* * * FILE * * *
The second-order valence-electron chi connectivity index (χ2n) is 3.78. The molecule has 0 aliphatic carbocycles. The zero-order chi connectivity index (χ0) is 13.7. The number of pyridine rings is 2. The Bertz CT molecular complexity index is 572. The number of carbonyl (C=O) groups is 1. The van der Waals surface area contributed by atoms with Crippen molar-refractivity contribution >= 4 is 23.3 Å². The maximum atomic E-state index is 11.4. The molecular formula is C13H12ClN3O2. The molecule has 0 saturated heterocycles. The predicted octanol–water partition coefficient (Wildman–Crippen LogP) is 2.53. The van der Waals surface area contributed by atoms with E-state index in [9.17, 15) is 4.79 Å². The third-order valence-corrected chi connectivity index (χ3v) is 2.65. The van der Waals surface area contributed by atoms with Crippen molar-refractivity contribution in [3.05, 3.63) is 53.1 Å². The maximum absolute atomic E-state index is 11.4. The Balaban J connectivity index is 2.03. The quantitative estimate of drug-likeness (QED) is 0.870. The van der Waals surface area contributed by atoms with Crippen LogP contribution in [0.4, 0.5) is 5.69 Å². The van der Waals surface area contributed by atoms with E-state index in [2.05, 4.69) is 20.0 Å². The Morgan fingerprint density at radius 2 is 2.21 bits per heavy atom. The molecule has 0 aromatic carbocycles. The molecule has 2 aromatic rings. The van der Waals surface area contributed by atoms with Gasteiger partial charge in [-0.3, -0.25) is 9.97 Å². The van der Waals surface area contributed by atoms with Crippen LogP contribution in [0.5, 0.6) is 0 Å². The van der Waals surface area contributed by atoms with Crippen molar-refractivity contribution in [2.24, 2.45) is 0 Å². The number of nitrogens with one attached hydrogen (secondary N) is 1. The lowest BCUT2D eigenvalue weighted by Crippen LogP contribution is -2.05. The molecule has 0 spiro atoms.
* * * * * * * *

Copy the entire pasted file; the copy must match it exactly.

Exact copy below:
The second-order valence-electron chi connectivity index (χ2n) is 3.78. The molecule has 0 aliphatic carbocycles. The zero-order chi connectivity index (χ0) is 13.7. The number of pyridine rings is 2. The Bertz CT molecular complexity index is 572. The number of carbonyl (C=O) groups is 1. The van der Waals surface area contributed by atoms with Crippen molar-refractivity contribution >= 4 is 23.3 Å². The maximum atomic E-state index is 11.4. The molecular formula is C13H12ClN3O2. The molecule has 0 saturated heterocycles. The predicted octanol–water partition coefficient (Wildman–Crippen LogP) is 2.53. The van der Waals surface area contributed by atoms with E-state index in [9.17, 15) is 4.79 Å². The third-order valence-corrected chi connectivity index (χ3v) is 2.65. The van der Waals surface area contributed by atoms with Crippen molar-refractivity contribution in [3.05, 3.63) is 53.1 Å². The maximum absolute atomic E-state index is 11.4. The Balaban J connectivity index is 2.03. The quantitative estimate of drug-likeness (QED) is 0.870. The van der Waals surface area contributed by atoms with Crippen LogP contribution in [0.4, 0.5) is 5.69 Å². The van der Waals surface area contributed by atoms with E-state index in [2.05, 4.69) is 20.0 Å². The Morgan fingerprint density at radius 2 is 2.21 bits per heavy atom. The molecule has 0 aromatic carbocycles. The molecule has 2 aromatic rings. The van der Waals surface area contributed by atoms with Gasteiger partial charge in [-0.3, -0.25) is 9.97 Å². The van der Waals surface area contributed by atoms with Crippen LogP contribution in [0.5, 0.6) is 0 Å². The van der Waals surface area contributed by atoms with Crippen molar-refractivity contribution in [2.24, 2.45) is 0 Å². The number of nitrogens with one attached hydrogen (secondary N) is 1. The lowest BCUT2D eigenvalue weighted by Crippen LogP contribution is -2.05. The molecule has 0 spiro atoms.